Home' Trinidad and Tobago Guardian : May 26th 2013 Contents 4
HOW ARE OUR EYES MADE UP?
"The human eye is indeed an intricate work of art. The
eye is about the size of a ping pong ball and is made up
of the sclera which we commonly call 'the white of the
eye.' The sclera is tough, opaque tissue that covers and
protects the eye. Six minute muscles connect to it
around the eye and control the eye's movements. In ad-
dition, the optic nerve is attached to the sclera at the
back of the eye.
The cornea is the clear window of the eye. It transmits
and focuses light into the eye, however it is difficult to
see since it is really clear tissue. Just behind the cornea
are the iris, the pupil and the anterior chamber. The iris is
the coloured part which helps to regulate the amount of
light that enters the eye.
At the centre of the iris is the pupil (the black circle in
the eye). This is in fact an opening in the iris which al-
lows light to enter the eye. The pupil changes sizes to
allow a certain amount of light to enter the eye. Pupils
tend to get smaller when light shines brightly and open
wider when it is darker.
The anterior chamber is a fluid filled space between
the cornea and the iris. This fluid nourishes the eye and
keeps it healthy.
The light will enter through the pupil hitting the clear
and colourless lens which is suspended by a bunch of fi-
bres. The lens must now focus the rays of light on the
back of the eyeball to what is known as the retina. This
is a nerve layer that lines the back of the eye. The retina
senses light and creates impulses that are sent through
the optic nerve to the brain so that the brain can under-
stand what the eye is seeing.
The fibres which suspend the lens are attached to a
muscle called the ciliary muscle. This muscle is responsi-
ble for changing the shape of the lens.
The vitreous, the biggest part of the eye, is located be-
hind the lens.
This gives the eye its shape and it is filled with a clear,
jelly-like material called the vitreous humor. When light
passes through the lens, it shines through the vitreous
humor to the back of the eye.
The aqueous humor is located between the lens and
the cornea and helps to maintain correct pressure bal-
ance in the eye chamber," explained the Optometrist.
HOW DO WE SEE COLOUR?
Let's break down how our eyes see colours. Just as we
would use a knife and a fork when eating, the retina uses
special cells called rods and cones to process light. How-
ever, we only use one knife and one fork. The retina in
each eye uses about 120 million rods and 7 million cones.
Rods, which are extremely sensitive, help us to see in
black, white, and shades of grey. They also help us to tell
the form or shape of something.
Cones, on the other hand, sense colour. Most cone
cells are found in the macula, which is the central part of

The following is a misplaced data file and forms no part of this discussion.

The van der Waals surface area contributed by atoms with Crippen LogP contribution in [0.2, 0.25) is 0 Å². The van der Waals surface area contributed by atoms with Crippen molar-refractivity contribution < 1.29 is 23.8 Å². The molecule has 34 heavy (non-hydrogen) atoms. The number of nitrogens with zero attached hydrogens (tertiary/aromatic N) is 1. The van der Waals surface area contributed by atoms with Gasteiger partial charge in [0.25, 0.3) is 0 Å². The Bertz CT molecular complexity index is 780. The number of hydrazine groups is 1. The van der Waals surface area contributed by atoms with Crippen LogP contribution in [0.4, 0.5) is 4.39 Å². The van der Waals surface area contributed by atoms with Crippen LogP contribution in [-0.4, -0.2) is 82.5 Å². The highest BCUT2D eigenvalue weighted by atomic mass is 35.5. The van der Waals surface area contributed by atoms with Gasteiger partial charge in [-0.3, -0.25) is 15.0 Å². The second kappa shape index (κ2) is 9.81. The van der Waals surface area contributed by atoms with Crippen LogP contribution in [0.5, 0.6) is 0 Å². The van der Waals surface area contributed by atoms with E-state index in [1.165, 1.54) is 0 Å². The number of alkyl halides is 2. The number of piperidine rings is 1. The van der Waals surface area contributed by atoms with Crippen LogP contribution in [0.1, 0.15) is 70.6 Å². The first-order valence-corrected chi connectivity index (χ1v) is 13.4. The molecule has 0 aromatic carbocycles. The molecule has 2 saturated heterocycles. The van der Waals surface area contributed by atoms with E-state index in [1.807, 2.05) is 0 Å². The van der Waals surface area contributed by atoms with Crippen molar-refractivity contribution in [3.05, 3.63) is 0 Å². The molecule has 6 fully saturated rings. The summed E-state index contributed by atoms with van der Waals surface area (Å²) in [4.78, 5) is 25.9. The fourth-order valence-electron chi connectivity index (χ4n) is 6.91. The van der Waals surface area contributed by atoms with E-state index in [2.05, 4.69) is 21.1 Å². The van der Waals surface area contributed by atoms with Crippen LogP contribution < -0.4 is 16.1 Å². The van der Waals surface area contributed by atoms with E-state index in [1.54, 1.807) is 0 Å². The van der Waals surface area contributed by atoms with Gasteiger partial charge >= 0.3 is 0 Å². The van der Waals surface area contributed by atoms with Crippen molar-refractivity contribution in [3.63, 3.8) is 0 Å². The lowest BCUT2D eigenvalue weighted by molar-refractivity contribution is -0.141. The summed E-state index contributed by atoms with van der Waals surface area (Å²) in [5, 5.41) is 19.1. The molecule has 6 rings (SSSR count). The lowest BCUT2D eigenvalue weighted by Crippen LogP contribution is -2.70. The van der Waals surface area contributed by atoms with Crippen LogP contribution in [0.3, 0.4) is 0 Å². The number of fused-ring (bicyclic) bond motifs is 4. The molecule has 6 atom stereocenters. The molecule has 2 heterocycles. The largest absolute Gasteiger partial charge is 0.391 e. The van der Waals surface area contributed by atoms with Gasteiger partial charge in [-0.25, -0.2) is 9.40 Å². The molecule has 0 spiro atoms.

the retina. They need more light to work than rods.
There are three types of cones and each type is sensitive
to one of three different colours --- red, green, or blue. To-
gether, they help you to see millions of colour. The optic
nerve at the back of the eye carries messages from the
eye to the brain at high speeds this way allowing you to
discern what is being viewed.
As the Optometrist clarified, "We have different photo
receptors in the eyes -- short, medium and long wave
length receptors (or cones). Different colours have dif-
ferent wave lengths and using each type of photo recep-
tor helps us to tell colours.
There are some people who are born with one or two
of these receptors and this leads to colour deficiency
which is the politically correct term for colour blindness.
Such persons who are born with less than three recep-
tors have red- green colour deficiency. People who have
been under radiation and who have had malaria may
have blue-yellow deficiency and this would be referred to
as Acquired Colour Vision Deficiency. Diabetes can also
affect a person's perception of colour -- usually red-green
is affected and so too can medication."
So can this be fixed? The Optometrist confirmed, "If
the receptors are damaged, no, it cannot be fixed." A
test, called the Ishihara test, can be done to measure
colour deficiencies and according to the south-based Op-
tometrist, "It is of utmost importance to check for these
deficiencies in children since it can determine career
choices. For example, becoming a pilot would be impossi-
ble if one is colour blind."
Thus, we can see why our eyes are truly important.
Caring for our eyes is an important job, especially if you
want to continue to enjoy the beauty all around us.
"One in every 12 men and one in every 200 women will suffer from colour deficiency."
These were the words of one Optometrist as he spoke to Health and Fitness about the
How many of us know what "colour deficiency" is, and generally, how our eyes work?
The south-based optometrist simplified things for us thusly.
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